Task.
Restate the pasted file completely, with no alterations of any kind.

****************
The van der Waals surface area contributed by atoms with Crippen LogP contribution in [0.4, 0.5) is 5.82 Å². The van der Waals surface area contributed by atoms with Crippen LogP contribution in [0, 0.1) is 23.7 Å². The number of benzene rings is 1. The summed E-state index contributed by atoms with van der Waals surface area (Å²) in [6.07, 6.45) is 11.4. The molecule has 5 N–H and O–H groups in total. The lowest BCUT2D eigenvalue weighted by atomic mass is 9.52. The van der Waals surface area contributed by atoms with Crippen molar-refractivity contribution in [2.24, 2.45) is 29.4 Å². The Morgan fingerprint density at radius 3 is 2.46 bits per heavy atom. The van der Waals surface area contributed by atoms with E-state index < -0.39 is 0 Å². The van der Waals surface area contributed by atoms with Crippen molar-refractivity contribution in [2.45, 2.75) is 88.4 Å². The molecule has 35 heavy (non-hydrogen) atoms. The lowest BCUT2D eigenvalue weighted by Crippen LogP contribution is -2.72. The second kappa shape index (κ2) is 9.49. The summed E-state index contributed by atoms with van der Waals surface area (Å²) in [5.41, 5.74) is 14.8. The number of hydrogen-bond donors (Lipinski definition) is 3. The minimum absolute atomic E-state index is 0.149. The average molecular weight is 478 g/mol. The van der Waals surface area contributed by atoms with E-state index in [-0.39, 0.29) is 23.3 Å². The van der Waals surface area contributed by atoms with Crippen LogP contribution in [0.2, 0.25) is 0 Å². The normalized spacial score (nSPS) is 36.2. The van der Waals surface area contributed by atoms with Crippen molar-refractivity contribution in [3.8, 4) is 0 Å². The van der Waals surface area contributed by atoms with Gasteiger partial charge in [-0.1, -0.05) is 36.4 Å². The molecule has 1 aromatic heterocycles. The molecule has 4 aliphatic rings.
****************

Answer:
The van der Waals surface area contributed by atoms with Crippen LogP contribution in [0.4, 0.5) is 5.82 Å². The van der Waals surface area contributed by atoms with Crippen LogP contribution in [0, 0.1) is 23.7 Å². The number of benzene rings is 1. The summed E-state index contributed by atoms with van der Waals surface area (Å²) in [6.07, 6.45) is 11.4. The molecule has 5 N–H and O–H groups in total. The lowest BCUT2D eigenvalue weighted by atomic mass is 9.52. The van der Waals surface area contributed by atoms with Crippen molar-refractivity contribution in [2.24, 2.45) is 29.4 Å². The Morgan fingerprint density at radius 3 is 2.46 bits per heavy atom. The van der Waals surface area contributed by atoms with E-state index < -0.39 is 0 Å². The van der Waals surface area contributed by atoms with Crippen molar-refractivity contribution in [2.45, 2.75) is 88.4 Å². The molecule has 35 heavy (non-hydrogen) atoms. The lowest BCUT2D eigenvalue weighted by Crippen LogP contribution is -2.72. The second kappa shape index (κ2) is 9.49. The summed E-state index contributed by atoms with van der Waals surface area (Å²) in [5.41, 5.74) is 14.8. The number of hydrogen-bond donors (Lipinski definition) is 3. The minimum absolute atomic E-state index is 0.149. The average molecular weight is 478 g/mol. The van der Waals surface area contributed by atoms with E-state index in [-0.39, 0.29) is 23.3 Å². The van der Waals surface area contributed by atoms with Crippen LogP contribution in [0.2, 0.25) is 0 Å². The normalized spacial score (nSPS) is 36.2. The van der Waals surface area contributed by atoms with Crippen molar-refractivity contribution in [3.8, 4) is 0 Å². The van der Waals surface area contributed by atoms with Gasteiger partial charge in [-0.1, -0.05) is 36.4 Å². The molecule has 1 aromatic heterocycles. The molecule has 4 aliphatic rings.